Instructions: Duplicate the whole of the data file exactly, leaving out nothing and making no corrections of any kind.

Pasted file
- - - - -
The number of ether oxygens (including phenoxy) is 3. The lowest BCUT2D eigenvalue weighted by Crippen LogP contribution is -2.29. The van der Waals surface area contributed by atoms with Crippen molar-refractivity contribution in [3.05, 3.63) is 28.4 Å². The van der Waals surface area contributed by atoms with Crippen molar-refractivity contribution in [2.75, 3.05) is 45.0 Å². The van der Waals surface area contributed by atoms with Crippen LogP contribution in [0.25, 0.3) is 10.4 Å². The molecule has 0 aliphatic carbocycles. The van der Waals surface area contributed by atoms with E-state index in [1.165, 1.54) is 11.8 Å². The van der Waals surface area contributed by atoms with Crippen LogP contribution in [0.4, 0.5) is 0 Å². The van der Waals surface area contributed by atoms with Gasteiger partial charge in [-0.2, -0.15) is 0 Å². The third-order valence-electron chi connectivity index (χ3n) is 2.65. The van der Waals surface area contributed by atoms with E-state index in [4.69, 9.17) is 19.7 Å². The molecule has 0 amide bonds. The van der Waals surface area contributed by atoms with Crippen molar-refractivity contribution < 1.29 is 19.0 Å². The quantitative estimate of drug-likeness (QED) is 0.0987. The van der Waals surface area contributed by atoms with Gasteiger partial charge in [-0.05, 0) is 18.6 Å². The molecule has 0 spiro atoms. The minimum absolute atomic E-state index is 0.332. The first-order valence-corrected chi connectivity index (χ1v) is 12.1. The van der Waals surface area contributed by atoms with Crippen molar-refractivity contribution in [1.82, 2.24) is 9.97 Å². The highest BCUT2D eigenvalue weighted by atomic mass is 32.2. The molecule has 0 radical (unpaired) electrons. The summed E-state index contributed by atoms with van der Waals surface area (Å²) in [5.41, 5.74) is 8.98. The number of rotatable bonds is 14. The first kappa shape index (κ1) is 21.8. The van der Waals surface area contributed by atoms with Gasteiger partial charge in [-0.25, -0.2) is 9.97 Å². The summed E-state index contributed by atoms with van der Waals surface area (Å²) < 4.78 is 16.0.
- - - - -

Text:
The number of ether oxygens (including phenoxy) is 3. The lowest BCUT2D eigenvalue weighted by Crippen LogP contribution is -2.29. The van der Waals surface area contributed by atoms with Crippen molar-refractivity contribution in [3.05, 3.63) is 28.4 Å². The van der Waals surface area contributed by atoms with Crippen molar-refractivity contribution in [2.75, 3.05) is 45.0 Å². The van der Waals surface area contributed by atoms with Crippen LogP contribution in [0.25, 0.3) is 10.4 Å². The molecule has 0 aliphatic carbocycles. The van der Waals surface area contributed by atoms with E-state index in [1.165, 1.54) is 11.8 Å². The van der Waals surface area contributed by atoms with Crippen LogP contribution in [0.4, 0.5) is 0 Å². The van der Waals surface area contributed by atoms with Gasteiger partial charge in [-0.2, -0.15) is 0 Å². The third-order valence-electron chi connectivity index (χ3n) is 2.65. The van der Waals surface area contributed by atoms with E-state index in [4.69, 9.17) is 19.7 Å². The molecule has 0 amide bonds. The van der Waals surface area contributed by atoms with Crippen molar-refractivity contribution < 1.29 is 19.0 Å². The quantitative estimate of drug-likeness (QED) is 0.0987. The van der Waals surface area contributed by atoms with Gasteiger partial charge in [-0.05, 0) is 18.6 Å². The molecule has 0 spiro atoms. The minimum absolute atomic E-state index is 0.332. The first-order valence-corrected chi connectivity index (χ1v) is 12.1. The van der Waals surface area contributed by atoms with Crippen molar-refractivity contribution in [1.82, 2.24) is 9.97 Å². The highest BCUT2D eigenvalue weighted by atomic mass is 32.2. The molecule has 0 radical (unpaired) electrons. The summed E-state index contributed by atoms with van der Waals surface area (Å²) in [5.41, 5.74) is 8.98. The number of rotatable bonds is 14. The first kappa shape index (κ1) is 21.8. The van der Waals surface area contributed by atoms with Gasteiger partial charge in [-0.25, -0.2) is 9.97 Å². The summed E-state index contributed by atoms with van der Waals surface area (Å²) < 4.78 is 16.0.